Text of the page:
This concentration particularly encourages students to choose courses that emphasize an historical perspective in order to better understand the interplay of individuals, social groups and subcultures as they shape and are shaped by various institutions over time. An historical perspective also allows for comparisons among traditional, modern and contemporary methodologies for conceptualizing American society. Ultimately, students in the Politics, Institutions and Values concentration should develop the critical skills with which to analyze the complexity of the conflicts among these institutions and processes and their diverse participants, among ruling elites, their members and outsiders, and between the official discourses and the complex real outcomes.

Concentration Courses

Please note that the below list of possible courses is not exhaustive and that many courses listed under "TOPICS" headings may also count toward American Studies.  Students may take an unlimited number of TOPICS courses, as long as the topic of each course is different.​

Students may choose six courses from the following however exceptions may be granted by the Director of the American Studies Program. At least two courses must carry an AMS prefix.​

American Studies

African & Black Diaspora Studies

Asian American Studies

Economics

Geography

History

LGBTQ Studies

Latin American & Latino Studies

Political Science

Sociology

Women’s & Gender Studies

*Depends on topic

Portfolio Requirement

Throughout the concentration courses, students are required to maintain a “portfolio” which combines reflections on the courses with collections of course materials (syllabi, completed written course work, collections of visuals, e.g., photo essays -- whatever is appropriate to the six courses chosen for the concentration). The reflections on each course and then on the concentration overall should include responses to questions such as “What were the course’s most valuable lessons in research, analysis, writing and communication?  How did this course, taken together with the other courses you have chosen for your concentration, influence/develop your understanding of the area of American culture on which you are focusing?” Students turn in their portfolio on the concentration, along with a proposal for the senior seminar project, in the first weeks of the senior seminar. Specific directions for the portfolio can be obtained from your American Studies advisor, from the American Studies Program office, or from the American Studies Program Director.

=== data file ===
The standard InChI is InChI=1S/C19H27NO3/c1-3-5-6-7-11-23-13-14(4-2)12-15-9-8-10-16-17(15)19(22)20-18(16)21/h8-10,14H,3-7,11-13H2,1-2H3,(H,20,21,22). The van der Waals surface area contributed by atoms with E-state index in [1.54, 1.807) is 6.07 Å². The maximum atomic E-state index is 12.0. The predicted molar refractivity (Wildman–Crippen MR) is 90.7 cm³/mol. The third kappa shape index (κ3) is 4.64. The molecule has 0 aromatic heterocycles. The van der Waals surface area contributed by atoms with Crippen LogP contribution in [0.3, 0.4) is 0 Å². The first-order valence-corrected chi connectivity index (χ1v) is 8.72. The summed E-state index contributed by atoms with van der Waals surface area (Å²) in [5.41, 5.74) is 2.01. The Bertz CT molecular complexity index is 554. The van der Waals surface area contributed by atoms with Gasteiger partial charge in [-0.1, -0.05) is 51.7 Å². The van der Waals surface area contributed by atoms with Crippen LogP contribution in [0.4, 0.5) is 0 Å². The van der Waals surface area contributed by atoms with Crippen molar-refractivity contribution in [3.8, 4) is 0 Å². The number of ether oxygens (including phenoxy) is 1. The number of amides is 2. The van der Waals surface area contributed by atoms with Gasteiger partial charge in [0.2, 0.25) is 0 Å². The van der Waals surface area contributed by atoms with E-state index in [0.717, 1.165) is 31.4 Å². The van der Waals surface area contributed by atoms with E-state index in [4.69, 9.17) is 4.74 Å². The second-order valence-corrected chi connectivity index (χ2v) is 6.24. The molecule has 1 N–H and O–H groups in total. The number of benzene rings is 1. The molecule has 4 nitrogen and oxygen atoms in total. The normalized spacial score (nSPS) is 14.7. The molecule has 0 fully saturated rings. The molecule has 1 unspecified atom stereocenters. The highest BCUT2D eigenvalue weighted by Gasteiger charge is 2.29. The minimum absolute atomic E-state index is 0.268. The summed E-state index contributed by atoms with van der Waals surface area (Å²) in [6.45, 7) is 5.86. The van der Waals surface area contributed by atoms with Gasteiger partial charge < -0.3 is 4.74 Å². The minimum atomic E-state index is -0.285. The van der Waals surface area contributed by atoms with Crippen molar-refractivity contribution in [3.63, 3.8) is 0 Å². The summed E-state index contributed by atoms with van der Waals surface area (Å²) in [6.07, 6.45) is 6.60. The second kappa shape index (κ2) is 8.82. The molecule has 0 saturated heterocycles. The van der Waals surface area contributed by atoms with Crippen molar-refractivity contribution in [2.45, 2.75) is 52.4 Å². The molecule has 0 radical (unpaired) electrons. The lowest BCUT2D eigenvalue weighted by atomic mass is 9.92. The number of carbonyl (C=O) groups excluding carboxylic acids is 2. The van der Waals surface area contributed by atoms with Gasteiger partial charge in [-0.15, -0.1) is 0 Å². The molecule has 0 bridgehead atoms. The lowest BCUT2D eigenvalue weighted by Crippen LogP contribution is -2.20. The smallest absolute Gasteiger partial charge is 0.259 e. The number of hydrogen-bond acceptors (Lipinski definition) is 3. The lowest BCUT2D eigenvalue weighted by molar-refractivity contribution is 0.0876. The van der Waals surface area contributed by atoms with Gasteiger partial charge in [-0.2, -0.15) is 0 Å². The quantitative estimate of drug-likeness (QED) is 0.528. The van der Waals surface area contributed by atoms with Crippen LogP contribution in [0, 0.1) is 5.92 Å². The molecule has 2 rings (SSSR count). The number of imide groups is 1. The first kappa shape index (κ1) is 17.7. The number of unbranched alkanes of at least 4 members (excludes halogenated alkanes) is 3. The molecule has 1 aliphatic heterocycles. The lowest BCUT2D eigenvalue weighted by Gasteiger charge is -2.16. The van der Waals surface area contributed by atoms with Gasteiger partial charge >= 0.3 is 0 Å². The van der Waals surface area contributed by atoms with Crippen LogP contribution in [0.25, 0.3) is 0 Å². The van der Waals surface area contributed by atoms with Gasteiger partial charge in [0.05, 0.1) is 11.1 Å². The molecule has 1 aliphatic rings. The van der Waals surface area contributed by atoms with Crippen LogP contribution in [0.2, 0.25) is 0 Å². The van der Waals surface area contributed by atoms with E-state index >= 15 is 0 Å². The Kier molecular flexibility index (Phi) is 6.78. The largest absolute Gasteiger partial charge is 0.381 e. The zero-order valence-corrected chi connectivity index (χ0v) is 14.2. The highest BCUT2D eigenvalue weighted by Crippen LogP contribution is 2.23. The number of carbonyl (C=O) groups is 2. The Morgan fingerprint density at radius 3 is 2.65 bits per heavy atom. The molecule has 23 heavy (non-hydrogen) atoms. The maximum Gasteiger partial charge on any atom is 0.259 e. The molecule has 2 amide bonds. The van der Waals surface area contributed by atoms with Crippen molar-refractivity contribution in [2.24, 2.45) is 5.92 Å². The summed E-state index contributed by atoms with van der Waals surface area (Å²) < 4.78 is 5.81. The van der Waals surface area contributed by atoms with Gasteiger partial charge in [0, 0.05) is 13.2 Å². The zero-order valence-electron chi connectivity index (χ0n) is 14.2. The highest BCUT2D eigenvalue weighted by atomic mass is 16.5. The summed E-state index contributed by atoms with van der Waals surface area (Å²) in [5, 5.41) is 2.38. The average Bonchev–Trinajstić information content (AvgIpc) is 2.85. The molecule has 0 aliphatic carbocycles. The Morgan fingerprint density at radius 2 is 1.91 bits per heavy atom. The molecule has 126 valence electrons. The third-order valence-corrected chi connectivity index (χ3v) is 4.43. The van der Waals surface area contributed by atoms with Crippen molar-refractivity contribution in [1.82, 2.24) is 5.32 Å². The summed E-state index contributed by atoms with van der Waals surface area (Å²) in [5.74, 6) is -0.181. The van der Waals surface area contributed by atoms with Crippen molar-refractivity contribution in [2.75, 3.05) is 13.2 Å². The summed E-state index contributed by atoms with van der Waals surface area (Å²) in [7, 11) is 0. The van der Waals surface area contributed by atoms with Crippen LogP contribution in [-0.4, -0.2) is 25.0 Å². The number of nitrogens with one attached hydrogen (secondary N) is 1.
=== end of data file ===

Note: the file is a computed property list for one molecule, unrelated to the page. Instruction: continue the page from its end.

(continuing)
Open Electives​

Open elective credit also is required to meet the minimum graduation requirement of 192 hours. ​

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Content displayed from Politics, Institutions and Values on DePaul University Catalog

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Material Culture and the Built Environment Concentration

​Students in this concentration study the complex interrelationships among the arts, craft, design, ideas, places, and social and cultural life in America. This concentration allows for the encyclopedic study of things in their historical context, drawing on methodologies and approaches from art and design history, economic history, history of technology, philosophy, anthropology, archaeology, and geography.

The curriculum combines two broad approaches: giving objects prime importance and placing objects in wider social and intellectual contexts. Some courses raise issues related to media, techniques, aesthetics, production and consumption, historiography, and theory, while others focus on the role objects and places play in people’s lives: the planning of cities, parks, and gardens; the design of buildings, interiors, and furnishings; clothing; jewelry and body adornment; the material culture of food, decoration, and ornament; illustration and the graphic arts. Students will explore the ways in which Americans have been shaped by and have shaped their physical environments, from “nature” to the urban environment.

Concentration Courses

Please note that the below list of possible courses is not exhaustive and that many courses listed under "TOPICS" headings may also count toward American Studies.  Students may take an unlimited number of TOPICS courses, as long as the topic of each course is different.​